Seattle — Washington's bishops have issued a call for "comprehensive immigration reform that honors the dignity of those seeking a better life in the United States, while also addressing the legitimate need for safe and secure borders."
In a June 28 statement, the bishops called the current stalemate on immigration reform a "disappointing reality [that] continues to complicate efforts of law enforcement, sow discord in our communities and harm vulnerable people."
As Catholics, the bishops said, "we are called to practice Christian charity and to protect and defend the dignity of every human person, especially the poor and most vulnerable based on the moral natural law."
They also encouraged local Catholics to join in "ongoing efforts to create a just and safe immigration system."
They pointed out that "for many years there has been a growing national consensus that the U.S. immigration system is severely flawed and in need of a comprehensive overhaul" and that the "continued stalemate on enacting comprehensive immigration reform has created a void filled by stopgap initiatives and a patchwork of state laws."
The U.S. government's response to the current situation — with mass deportation efforts and plans to reinforce the borders — "are neither effective nor sustainable means of addressing this international humanitarian crisis," they added.
The bishops said the United States "has both a right and a duty to protect our borders and our citizens" but it also has a "responsibility to come to the aid of people who are fleeing danger and come here to build a better life for their families."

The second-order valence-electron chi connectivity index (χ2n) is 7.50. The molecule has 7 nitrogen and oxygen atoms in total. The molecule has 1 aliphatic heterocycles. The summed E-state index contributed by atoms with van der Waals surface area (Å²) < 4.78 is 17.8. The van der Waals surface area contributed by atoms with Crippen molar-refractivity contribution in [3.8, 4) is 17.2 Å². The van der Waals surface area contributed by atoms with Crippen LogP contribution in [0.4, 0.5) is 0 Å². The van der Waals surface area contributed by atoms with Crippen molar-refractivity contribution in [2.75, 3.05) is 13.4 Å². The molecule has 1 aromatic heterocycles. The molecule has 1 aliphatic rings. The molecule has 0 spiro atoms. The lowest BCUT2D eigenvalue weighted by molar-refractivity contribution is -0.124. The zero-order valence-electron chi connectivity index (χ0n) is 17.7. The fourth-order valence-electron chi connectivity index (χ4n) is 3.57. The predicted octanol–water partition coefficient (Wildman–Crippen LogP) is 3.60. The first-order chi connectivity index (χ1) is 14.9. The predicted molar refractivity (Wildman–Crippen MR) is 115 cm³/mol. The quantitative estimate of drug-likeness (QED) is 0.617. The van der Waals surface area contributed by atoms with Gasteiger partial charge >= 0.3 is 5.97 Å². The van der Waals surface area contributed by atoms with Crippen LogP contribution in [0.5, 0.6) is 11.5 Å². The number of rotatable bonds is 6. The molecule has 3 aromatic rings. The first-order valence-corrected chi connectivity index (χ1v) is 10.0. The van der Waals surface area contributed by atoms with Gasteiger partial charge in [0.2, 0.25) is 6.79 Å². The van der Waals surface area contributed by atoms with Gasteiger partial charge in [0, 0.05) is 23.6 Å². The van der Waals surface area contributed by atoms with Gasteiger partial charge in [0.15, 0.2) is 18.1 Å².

They also noted that "worsening conditions that fuel the Latin American refugee crisis, combined with domestic policies that disrespect the dignity of human beings, risk causing even greater suffering for those fleeing peril and threaten the domestic tranquility promised to Americans."
The statement said Catholics believe everyone, "regardless of legal status, is a sister or brother in Jesus Christ."
They urged Catholics to find out more and learn what they can do to help support immigrant families at the border or to donate to existing Catholic charitable efforts at this link on the Washington Catholic Conference's website.
The statement was issued by the Washington Catholic Conference and signed by the state's six bishops: Seattle Archbishop J. Peter Sartain and Coadjutor Archbishop Paul Etienne; Bishops Thomas Daly of Spokane and Joseph Tyson of Yakima; and Seattle Auxiliary Bishops Eusebio Elizondo and Daniel Mueggenborg.
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